A mum who ordered a box of Halloween decorations from Kmart discovered a disturbing letter inside from a prisoner at a Chinese labour camp.
Julie Keith, from the US state of Oregon, found the letter written by a man named Sun Yi more than 11,000 kilometres away, in a desperate attempt to relieve prisoners of torturous conditions and forced labour.
"If you occasionally buy this product, please kindly resend this letter to the World Human Rights Organisation," Mr Sun wrote.
"Thousands [of] people here who are under the persecution of the Chinese Communist Party Government will thank and remember you forever.
"People who work here have to work 15 hours a day without Saturday, Sunday break and any holidays, otherwise they will suffer torture and torment - including beatings and rude remarks."
He added they were paid just $2 a month for the hard work to make products like the decorations Ms Keith ordered.
Mr Sun, who was sent to the Masanjia camp in 2008 for practising the meditation philosophy Falun Gong, also wrote in the letter that innocent people were being punished just for having a different belief to the Chinese Communist Party Government.
After originally thinking it was a hoax, Ms Keith then contacted human rights organisations and local media.
"I knew about labour camps in China but it slammed me in the face," she told CNN.
China labour camps 'very gruesome places'
While Ms Keith found the letter in 2012, the story behind it is being told in a new book – Made in China – by journalist Amelia Pang to shine a spotlight on the conditions in forced labour camps.
Pang told National Public Radio several of the political prisoners went through brainwashing classes and were punished if they did not renounce their religion, ethnicity or political beliefs.
"These are very gruesome places," she said.
"They were originally based off Soviet gulags, so the torture is pretty horrific."
Pang told the New York Post there were other similar letters that had arrived in the US, but Mr Sun's was one of the more "eye-catching".
The publication reports Mr Sun was released from the Masanjia camp in 2012 before he discovered news stories about his letter and the woman who found it.
He tracked Ms Keith down and the pair met in 2017 after an email correspondence. Sadly Mr Sun died later that same year.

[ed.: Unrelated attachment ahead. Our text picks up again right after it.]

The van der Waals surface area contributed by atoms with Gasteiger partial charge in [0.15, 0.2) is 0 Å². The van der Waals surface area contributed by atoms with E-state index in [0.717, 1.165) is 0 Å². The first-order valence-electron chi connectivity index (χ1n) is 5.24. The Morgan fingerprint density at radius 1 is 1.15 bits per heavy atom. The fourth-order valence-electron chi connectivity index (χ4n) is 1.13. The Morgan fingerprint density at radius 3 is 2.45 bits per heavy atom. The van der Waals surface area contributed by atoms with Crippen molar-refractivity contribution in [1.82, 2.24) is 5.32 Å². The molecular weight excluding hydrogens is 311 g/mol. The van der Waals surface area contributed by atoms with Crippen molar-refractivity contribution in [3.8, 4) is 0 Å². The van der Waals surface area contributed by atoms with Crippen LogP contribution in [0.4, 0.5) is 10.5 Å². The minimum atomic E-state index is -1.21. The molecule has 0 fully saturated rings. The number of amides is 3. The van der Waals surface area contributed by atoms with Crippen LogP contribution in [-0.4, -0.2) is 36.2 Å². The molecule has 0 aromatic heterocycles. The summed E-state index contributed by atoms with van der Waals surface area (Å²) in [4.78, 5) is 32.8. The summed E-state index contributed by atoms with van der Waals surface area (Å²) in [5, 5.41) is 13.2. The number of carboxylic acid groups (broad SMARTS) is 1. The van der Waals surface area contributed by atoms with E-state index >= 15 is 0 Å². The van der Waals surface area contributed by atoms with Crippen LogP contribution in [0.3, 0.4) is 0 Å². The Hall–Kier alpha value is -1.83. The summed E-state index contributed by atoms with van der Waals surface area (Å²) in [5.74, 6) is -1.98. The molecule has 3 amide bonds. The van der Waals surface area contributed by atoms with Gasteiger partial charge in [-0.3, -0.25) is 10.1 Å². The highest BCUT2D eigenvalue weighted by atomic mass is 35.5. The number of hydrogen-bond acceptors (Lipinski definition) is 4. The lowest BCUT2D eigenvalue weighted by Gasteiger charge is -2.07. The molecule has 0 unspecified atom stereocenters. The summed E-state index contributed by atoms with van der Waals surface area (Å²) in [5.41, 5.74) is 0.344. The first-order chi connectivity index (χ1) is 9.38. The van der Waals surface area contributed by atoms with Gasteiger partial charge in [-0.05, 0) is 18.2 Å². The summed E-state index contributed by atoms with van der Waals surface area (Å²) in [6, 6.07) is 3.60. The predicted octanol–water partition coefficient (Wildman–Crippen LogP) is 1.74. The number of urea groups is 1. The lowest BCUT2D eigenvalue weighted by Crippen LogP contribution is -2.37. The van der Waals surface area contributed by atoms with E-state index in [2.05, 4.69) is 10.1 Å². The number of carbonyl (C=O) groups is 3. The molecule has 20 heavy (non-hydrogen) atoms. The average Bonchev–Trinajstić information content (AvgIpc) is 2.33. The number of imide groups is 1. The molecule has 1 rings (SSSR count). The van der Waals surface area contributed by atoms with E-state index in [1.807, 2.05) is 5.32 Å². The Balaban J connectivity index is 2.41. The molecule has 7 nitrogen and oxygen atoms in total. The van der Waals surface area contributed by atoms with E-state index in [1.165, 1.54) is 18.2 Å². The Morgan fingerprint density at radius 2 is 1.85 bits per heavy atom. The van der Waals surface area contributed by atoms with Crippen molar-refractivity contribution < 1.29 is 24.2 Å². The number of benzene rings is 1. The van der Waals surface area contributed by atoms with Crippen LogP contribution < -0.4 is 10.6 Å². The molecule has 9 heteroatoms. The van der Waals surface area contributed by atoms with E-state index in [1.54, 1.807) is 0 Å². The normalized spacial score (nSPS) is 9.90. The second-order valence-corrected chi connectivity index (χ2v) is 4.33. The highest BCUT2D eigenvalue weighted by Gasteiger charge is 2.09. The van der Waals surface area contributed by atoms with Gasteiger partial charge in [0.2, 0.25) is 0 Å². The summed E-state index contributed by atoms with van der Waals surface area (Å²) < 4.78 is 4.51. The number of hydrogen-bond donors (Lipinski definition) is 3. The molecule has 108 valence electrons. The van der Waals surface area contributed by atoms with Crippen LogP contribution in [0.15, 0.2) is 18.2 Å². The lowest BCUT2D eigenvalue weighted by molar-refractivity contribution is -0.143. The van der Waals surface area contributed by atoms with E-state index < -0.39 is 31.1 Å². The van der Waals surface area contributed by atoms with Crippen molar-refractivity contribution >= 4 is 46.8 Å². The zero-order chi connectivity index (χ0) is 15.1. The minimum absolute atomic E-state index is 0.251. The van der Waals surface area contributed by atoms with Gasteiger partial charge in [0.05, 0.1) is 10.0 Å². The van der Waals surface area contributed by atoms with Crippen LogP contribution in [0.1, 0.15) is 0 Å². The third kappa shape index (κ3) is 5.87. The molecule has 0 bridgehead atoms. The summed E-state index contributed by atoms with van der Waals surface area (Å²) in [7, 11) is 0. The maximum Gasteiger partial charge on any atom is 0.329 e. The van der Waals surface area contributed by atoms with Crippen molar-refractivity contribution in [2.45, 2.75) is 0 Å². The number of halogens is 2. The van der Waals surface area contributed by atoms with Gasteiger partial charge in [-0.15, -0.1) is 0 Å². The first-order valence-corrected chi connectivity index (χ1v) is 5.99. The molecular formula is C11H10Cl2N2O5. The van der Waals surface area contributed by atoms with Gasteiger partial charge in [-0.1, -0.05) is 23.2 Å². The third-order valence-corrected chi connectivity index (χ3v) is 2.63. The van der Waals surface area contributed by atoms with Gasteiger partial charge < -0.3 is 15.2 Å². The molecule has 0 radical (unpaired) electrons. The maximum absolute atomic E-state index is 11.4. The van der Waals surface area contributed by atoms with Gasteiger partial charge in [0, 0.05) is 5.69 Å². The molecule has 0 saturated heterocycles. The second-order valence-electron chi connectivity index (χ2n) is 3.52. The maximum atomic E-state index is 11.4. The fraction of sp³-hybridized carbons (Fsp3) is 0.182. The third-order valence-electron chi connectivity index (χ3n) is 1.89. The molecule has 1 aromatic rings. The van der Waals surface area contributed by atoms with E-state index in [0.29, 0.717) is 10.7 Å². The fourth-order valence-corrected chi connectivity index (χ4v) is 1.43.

“He was the most resilient, strong person I have ever met. For someone to go through what he did and come out and be able to talk about it and share his experiences with the world — it’s just incredible," Ms Keith told the BBC in 2018.
Fears over Xinjiang labour camp
Made in China's book release comes amid fears surrounding the Xinjiang re-education camps.
Rights groups believe that at least one million Uyghurs and other Turkic-speaking Muslims are incarcerated in camps in the western region of Xinjiang.
Witnesses and activists say China is seeking to forcibly integrate the Uyghurs into the majority Han culture by eradicating Islamic customs, including forcing Muslims to eat pork and drink alcohol, which are both forbidden by their faith.
China denies wrongdoing and contends that its camps are vocational training centres meant to reduce the allure of Islamic extremism in the wake of attacks.
In September last year, the Uyghur Forced Labor Prevention Act was passed in the US House of Representatives to block a range of Chinese products made by "forced labour" in the Xinjiang region, including from a "vocational" centre that it branded a "concentration camp" for Uighur minorities.
The items include cotton, garments, hair products and electronics from five specific manufacturers in Xinjiang as well as adjacent Anhui.
The bill however has been held up in the US Senate.
Pang said however people could be involved in a powerful push to urge China to rethink using forced labour.
“The next time you go shopping online, anywhere, take a moment to look at either the sustainability page or the Corporate Social Responsibility page,” Pang told the New York Post.
“We actually hold a lot of power to influence how businesses source from China."
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